APA Citation

Penn, W. (1701). A key, opening the way to every common understanding: How to discern the difference between the religion professed by the people called Quakers, and the perversions, misrepresentations and calumnies of their several adversaries, both upon their Principles and Practices. With an exhortation to all People to consider their Religion and Ways, and to turn speedily to the Lord. Published in great good Will to all; but more especially for their Sakes That are actually under Prejudice from vulgar Abuses. The eleventh impression, by W. Penn. London: printed, for Thomas Northcott, in George-Alley in Lombard-Street.

Chicago Style Citation

Penn, William. A Key, Opening the Way to Every Common Understanding: How to Discern the Difference between the Religion Professed By the People Called Quakers, and the Perversions, Misrepresentations and Calumnies of Their Several Adversaries, Both Upon Their Principles and Practices. With an Exhortation to All People to Consider Their Religion and Ways, and to Turn Speedily to the Lord. Published in Great Good Will to All; but More Especially for Their Sakes That Are Actually Under Prejudice From Vulgar Abuses. The Eleventh Impression, By W. Penn. London: printed, for Thomas Northcott, in George-Alley in Lombard-Street, 1701.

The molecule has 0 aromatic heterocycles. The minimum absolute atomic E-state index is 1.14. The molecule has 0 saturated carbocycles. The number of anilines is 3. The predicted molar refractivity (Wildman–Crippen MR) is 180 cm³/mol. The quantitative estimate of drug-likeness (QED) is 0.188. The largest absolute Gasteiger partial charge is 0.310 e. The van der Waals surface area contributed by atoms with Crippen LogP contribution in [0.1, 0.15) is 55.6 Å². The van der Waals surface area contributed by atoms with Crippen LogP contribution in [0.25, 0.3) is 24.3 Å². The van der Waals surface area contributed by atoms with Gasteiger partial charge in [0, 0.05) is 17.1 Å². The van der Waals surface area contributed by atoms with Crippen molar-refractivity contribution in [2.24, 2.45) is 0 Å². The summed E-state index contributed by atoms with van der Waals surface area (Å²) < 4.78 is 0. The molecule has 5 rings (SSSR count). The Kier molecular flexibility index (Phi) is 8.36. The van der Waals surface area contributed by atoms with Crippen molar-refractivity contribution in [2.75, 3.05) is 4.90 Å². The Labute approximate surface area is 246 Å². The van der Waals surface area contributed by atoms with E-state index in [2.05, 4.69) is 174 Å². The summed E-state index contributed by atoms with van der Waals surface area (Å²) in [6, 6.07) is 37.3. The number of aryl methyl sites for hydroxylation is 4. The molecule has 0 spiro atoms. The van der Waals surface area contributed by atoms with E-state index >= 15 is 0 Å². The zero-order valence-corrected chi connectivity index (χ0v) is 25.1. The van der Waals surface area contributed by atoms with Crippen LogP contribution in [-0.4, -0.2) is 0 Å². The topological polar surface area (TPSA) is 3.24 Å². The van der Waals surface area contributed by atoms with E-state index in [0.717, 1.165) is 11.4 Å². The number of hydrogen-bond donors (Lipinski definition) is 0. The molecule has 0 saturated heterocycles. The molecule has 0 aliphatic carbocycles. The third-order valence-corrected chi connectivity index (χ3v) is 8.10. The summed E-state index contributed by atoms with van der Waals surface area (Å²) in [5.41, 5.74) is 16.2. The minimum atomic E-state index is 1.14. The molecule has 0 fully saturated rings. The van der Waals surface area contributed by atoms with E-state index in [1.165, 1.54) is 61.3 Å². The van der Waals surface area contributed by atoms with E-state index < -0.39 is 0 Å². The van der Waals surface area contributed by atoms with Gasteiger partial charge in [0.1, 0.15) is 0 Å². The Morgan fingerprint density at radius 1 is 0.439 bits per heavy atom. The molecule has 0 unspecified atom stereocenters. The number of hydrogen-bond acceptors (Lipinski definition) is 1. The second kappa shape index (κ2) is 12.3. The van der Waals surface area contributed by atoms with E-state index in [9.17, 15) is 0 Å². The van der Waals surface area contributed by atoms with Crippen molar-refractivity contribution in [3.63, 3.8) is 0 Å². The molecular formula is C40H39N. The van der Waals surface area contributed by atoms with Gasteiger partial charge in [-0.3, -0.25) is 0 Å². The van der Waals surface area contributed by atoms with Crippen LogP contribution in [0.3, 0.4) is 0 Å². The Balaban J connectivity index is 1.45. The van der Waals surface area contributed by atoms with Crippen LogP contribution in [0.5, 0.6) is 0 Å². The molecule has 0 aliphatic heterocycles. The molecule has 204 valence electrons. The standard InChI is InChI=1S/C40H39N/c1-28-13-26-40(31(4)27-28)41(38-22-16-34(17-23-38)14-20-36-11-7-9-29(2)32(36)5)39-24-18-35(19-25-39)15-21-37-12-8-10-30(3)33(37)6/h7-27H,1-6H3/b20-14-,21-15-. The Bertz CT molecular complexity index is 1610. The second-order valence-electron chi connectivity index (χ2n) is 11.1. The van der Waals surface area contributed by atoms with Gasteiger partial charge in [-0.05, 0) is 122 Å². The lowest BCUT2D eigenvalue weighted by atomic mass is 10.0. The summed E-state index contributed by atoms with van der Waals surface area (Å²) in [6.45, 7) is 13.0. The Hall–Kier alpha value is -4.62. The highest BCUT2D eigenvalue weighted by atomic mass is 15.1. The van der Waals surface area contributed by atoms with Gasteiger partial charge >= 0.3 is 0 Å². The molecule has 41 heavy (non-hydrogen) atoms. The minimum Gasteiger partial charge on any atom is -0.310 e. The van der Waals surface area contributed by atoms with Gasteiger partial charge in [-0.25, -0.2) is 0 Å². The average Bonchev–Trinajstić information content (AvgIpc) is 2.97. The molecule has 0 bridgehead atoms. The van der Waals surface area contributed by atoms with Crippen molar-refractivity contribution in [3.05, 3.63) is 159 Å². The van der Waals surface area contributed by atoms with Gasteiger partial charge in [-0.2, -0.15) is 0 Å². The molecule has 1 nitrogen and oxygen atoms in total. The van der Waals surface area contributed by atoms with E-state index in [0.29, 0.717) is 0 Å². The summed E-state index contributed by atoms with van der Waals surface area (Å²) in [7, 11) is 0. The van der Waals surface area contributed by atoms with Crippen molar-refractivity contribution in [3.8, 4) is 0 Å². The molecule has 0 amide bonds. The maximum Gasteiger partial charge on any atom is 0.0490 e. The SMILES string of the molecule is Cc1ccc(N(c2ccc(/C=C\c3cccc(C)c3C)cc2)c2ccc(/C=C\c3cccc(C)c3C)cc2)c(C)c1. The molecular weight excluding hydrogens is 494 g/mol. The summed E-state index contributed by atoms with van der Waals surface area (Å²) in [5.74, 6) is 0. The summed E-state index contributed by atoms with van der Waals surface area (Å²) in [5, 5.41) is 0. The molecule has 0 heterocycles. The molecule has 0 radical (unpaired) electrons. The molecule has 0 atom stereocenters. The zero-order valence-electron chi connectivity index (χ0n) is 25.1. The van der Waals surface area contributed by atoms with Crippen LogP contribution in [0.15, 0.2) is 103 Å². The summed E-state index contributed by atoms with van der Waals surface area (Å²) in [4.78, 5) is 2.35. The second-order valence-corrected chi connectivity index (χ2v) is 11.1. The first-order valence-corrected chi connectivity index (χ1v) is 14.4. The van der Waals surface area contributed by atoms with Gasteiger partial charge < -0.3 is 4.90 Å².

MLA Citation

Penn, William. A Key, Opening the Way to Every Common Understanding: How to Discern the Difference between the Religion Professed By the People Called Quakers, and the Perversions, Misrepresentations and Calumnies of Their Several Adversaries, Both Upon Their Principles and Practices. With an Exhortation to All People to Consider Their Religion and Ways, and to Turn Speedily to the Lord. Published in Great Good Will to All; but More Especially for Their Sakes That Are Actually Under Prejudice From Vulgar Abuses. The Eleventh Impression, By W. Penn. London: printed, for Thomas Northcott, in George-Alley in Lombard-Street, 1701.

Warning: These citations may not always be 100% accurate.